Cyber security row is likely to have fallout
Updated: 2014-06-03 11:22
By Chen Weihua in Washington (China Daily USA)
Despite feeling hugely embarrassed by revelations made by former National Security Agency contractor Edward Snowden, two former US national security advisors said the indictment of five PLA officers for alleged cyber theft of US corporate secrets have negatively impacted the Sino-US military relations.
Former National Security Advisor Tom Donilon admitted that the revelations by Snowden are damaging in terms of US relations with other countries and the US Internet companies' commercial interest all over the world, such as in selling their Internet, cloud and hardware products.
"Those damages are for real and need to be addressed," Donilon said during a seminar on Monday at the Center for Strategic and International Studies in Washington.
Snowden has revealed that NSA has engaged in massive cyber espionage against China, including Chinese government leaders, individuals, universities, hospitals as well as corporations, such as Huawei Technologies and other telecom firms.
Similar activities have also been conducted by NSA against companies in Germany, Brazil and other countries. The true picture is expected to be much larger since only 1 percent of the files Snowden gave to the British newspaper, The Guardian, has been made public so far.
Stephen Hadley, a former national security advisor under George W. Bush and now chairman of the Institute of Peace in Washington, said indictment of five PLA officers by the US Justice Department two weeks ago is an effort to impose a penalty, but he acknowledged that there are a lot of problems.
"One of the unfortunate things about US-China relations is once we hit a political hiccup, the first thing either one country or the other does is cut off military-to-military ties. In fact, having military-to-military interaction is a very important thing. Indicting five PLA officers threatens that," he said.
Admitting that indicting five PLA officers is not going to turn out to be the best and most useful tool, Hadley believes just diplomatic interactions are not going to work.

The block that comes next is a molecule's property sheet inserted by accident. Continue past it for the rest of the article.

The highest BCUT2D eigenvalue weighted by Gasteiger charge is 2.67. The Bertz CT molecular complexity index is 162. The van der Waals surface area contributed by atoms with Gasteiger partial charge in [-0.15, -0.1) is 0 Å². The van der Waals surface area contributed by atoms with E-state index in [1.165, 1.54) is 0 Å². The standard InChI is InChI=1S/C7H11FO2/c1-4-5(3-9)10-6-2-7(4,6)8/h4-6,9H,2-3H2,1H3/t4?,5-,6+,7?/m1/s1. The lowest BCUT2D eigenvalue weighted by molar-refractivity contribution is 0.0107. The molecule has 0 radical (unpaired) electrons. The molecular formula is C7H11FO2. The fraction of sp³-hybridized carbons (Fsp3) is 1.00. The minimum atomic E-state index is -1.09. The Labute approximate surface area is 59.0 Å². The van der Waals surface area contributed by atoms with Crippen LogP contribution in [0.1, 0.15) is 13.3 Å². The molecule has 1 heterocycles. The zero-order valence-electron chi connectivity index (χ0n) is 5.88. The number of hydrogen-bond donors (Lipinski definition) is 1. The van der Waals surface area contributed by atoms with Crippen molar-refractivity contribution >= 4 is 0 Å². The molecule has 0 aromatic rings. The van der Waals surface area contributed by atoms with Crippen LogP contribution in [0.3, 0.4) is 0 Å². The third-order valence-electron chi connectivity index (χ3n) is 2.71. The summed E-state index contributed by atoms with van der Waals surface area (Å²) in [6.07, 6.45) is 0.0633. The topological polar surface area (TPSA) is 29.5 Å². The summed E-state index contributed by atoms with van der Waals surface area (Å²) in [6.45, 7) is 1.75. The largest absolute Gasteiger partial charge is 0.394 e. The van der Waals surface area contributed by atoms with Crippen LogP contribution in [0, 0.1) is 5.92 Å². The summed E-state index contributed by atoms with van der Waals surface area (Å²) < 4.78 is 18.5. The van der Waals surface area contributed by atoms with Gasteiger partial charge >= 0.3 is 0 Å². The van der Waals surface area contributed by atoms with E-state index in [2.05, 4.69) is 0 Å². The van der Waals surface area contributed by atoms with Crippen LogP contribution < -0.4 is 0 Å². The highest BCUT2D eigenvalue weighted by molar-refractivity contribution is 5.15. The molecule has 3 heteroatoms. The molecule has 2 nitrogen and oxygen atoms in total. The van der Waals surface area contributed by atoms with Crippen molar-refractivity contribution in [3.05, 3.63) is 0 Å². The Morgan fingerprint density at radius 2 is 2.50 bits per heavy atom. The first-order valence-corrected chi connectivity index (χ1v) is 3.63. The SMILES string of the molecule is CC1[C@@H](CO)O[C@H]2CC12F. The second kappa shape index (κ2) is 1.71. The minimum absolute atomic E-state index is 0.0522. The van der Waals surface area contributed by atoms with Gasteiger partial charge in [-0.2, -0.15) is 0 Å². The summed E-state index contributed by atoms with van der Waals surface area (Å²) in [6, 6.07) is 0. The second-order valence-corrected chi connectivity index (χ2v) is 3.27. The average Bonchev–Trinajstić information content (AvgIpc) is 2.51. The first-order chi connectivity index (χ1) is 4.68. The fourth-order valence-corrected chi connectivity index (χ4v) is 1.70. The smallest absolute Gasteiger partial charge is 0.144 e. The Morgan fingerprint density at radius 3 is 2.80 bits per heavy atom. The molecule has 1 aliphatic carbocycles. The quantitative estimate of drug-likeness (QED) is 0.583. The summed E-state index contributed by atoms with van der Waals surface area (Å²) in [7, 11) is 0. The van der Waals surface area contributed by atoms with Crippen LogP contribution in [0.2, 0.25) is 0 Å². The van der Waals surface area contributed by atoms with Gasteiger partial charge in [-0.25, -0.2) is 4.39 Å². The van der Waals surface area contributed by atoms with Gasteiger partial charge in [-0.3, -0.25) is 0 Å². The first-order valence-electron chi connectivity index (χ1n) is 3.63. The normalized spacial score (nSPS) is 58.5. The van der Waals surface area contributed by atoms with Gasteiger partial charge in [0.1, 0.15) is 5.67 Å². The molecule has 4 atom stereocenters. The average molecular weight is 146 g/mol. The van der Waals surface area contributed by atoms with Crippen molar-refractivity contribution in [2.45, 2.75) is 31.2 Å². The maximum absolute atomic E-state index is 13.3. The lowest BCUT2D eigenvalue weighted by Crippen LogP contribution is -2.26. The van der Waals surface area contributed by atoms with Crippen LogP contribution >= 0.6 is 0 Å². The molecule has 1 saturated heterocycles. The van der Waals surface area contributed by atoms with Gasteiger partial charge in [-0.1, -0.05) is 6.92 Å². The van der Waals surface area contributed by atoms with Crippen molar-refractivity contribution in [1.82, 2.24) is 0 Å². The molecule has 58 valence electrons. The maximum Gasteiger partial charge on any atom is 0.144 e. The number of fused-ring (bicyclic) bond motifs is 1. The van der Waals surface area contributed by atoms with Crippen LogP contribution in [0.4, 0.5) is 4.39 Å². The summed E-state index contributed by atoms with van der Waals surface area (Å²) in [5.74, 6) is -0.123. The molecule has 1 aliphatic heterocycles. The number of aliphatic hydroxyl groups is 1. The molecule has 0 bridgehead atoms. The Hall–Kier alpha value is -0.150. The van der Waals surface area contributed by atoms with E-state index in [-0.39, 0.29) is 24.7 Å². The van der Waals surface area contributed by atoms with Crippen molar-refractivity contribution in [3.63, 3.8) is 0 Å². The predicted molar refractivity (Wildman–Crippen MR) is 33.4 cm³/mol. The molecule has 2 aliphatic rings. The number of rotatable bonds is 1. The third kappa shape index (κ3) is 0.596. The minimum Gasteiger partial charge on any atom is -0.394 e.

Donilon said it's very important to reject the equivalent of cyber espionage and cyber theft of intellectual property.
As national security advisor, Donilon was the first US official back in March 2013 to publicly point a finger at China in terms of so-called government-enabled cyber theft of US corporate secrets, an accusation China has denied.
Donilon said the US has been engaged with the Chinese, clearly referring to a bilateral cyber working group set up last year. He said China has used Snowden's revelations as a pushback.
China announced that it suspended the working group immediately following the US Justice Department's indictment of the PLA officers.
Donilon, now a distinguished fellow at the Council on Foreign Relations, emphasized it's very important to get back to the dialogue, but also said "it's very important to reject the equivalent argument Chinese might make between espionage and a criminal cyber activity and cyber-enabled economic theft."
He believes the conversations with the Chinese have to go broadly and beyond cyber and to say this is going to affect the overall quality of the bilateral relationship. "This is going to be something to be raised repeatedly with the leadership of China by the highest level in the United States," he said. In Beijing, China's Ministry of Defense spokesman Geng Yansheng said the US has been plotting to hype the cyber issue for a long time. He said the US will find excuses to hype the threat from other countries when it needs to expand its cyber troops.
US Defense Secretary Chuck Hagel said two months ago to increase the US cyber army to 6,000 strong by the year 2016.
Geng said on May 29 that the Mandiant report released early last year accusing a Chinese PLA unit of cyber theft of US corporate secrets and the indictment of the Chinese PLA officers all reflect the ulterior motives of the US.
He said the Chinese army is improving its information technology and takin measures to "fasten the fences of cyber security, install a theft-proof door and lock its safe" to ensure cyber security.
China has long claimed to be a major victim of cyber attacks, many of which originated from the US, which boasts the strongest cyber capability than any other nation on Earth.
(China Daily USA 06/03/2014 page1)